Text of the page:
“Waste not want not” is an old proverb, a drop of conventional wisdom that occurs to me frequently when I am dealing with food. I often see the catchy phrase used to promote recycling programs. While I’m an avid recycler, I more typically try to avoid the waste in the first place. As I’ve said in other posts, I had an epiphany a few years ago on a Monday morning in the fall when I was giving a driving tour of our town to a visitor. We were traversing a beautiful tree-lined neighborhood with interesting architecture, but our field of vision was completely distracted by a foreground of yellow and green recycling buckets, trash cans, and leaf bags continuously lining both sides of the street, breaking only at the driveways. I was so disgusted at the thought of all that trash that I immediately eliminated as much packaging as possible from our household, instead buying in bulk in re-used containers. My husband started a village of compost bins in the back yard for leaves, green trimmings and a few kitchen scraps, all of which decompose into food for our garden.
I take a similar approach to food going to the compost pile as I do the trash. I try to waste as little as possible and extract whatever nutritious or useful substance it may have before I toss it. On Friday, I made a corn salad for a picnic and ended up with 2 dozen corncobs. The husks went straight to be ground up for the compost pile, though if I were a purist, some would have been swell for tamales. There was too much good corn residue on the cobs to waste so I covered them with water in a large stock pot, added a little salt, a chopped onion and a handful of celery trimmings, cut to a useful dice. The corn broth reduced at a simmer for an hour or so and I removed the cobs. I brought the liquid back to a boil and cooked it down a little. The result was a sweet and flavorful broth, some of which I turned into a corn soup and the rest of which went into the freezer.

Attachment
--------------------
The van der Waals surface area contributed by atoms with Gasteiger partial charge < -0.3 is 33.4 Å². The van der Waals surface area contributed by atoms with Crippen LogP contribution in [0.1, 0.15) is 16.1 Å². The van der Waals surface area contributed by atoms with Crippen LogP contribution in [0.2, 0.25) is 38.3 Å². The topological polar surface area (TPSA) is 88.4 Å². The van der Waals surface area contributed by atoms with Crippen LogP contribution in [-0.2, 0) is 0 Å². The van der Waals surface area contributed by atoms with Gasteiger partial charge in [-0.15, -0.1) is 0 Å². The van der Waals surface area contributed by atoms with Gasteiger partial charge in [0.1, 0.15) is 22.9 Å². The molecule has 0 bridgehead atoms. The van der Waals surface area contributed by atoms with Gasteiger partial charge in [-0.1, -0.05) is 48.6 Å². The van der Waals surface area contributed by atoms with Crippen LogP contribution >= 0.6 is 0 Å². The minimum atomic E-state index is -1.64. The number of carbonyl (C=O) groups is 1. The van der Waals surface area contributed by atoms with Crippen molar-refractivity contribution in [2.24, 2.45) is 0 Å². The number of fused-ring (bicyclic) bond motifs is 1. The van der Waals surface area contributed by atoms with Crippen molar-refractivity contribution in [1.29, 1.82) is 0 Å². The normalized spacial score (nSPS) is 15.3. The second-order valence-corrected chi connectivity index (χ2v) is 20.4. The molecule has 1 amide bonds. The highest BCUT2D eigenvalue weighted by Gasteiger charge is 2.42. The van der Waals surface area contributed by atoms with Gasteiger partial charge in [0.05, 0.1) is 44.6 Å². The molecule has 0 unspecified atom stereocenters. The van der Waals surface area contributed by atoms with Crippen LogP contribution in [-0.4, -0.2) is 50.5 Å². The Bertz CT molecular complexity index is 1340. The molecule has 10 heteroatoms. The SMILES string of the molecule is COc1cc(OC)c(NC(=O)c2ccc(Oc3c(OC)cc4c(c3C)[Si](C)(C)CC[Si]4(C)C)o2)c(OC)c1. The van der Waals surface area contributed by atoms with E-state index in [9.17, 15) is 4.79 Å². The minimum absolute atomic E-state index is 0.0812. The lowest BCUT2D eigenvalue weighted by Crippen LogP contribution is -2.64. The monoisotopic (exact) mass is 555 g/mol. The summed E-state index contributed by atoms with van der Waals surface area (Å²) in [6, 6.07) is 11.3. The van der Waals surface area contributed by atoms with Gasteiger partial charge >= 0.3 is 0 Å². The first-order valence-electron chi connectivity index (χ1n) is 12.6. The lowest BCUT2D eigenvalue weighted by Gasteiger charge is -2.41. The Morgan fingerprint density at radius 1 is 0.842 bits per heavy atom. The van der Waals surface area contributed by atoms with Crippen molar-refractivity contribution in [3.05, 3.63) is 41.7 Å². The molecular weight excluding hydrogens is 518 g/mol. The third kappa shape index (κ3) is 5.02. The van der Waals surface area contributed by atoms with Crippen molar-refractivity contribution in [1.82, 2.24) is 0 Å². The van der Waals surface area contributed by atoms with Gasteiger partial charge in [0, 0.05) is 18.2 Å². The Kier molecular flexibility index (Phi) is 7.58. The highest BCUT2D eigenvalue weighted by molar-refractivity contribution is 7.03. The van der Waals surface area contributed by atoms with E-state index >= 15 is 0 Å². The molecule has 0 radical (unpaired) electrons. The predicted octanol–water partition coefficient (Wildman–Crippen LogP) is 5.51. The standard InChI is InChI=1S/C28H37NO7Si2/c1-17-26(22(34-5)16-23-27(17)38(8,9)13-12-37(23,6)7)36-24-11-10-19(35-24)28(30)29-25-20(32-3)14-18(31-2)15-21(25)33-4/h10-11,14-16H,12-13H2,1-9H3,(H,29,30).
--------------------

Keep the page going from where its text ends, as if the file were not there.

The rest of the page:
Summer Corn Soup
2 ears corn
4 -5 c corn broth or vegetable broth
¼ c each diced red and orange bell peppers
¼ c diced red onion
Salt and pepper
Herbs such as cilantro, basil and/or and parsley
Optional garnish: tiny cherry tomatoes
Holding the corncobs vertically, slice the kernels into a bowl. Run the back of the knife down the cobs to release any lingering corn milk. Reserve the kernels. Cut the cobs into a few pieces and place them in a saucepan with the corn or vegetable broth. Bring to a boil and let simmer for about 10-15 minutes. Remove the corncobs and discard (chop finely and add to compost).
Meanwhile, in a saucepan large enough to hold the finished soup, lightly sauté the peppers and onion in a little olive oil. Add the broth and reserved corn kernels and simmer until the corn is gently cooked, 5 minutes or so. Season to taste. If you are using the cherry tomato garnish, add them at the end of the simmering process, along with the herbs, so that they soften and lightly cook. Serves 4.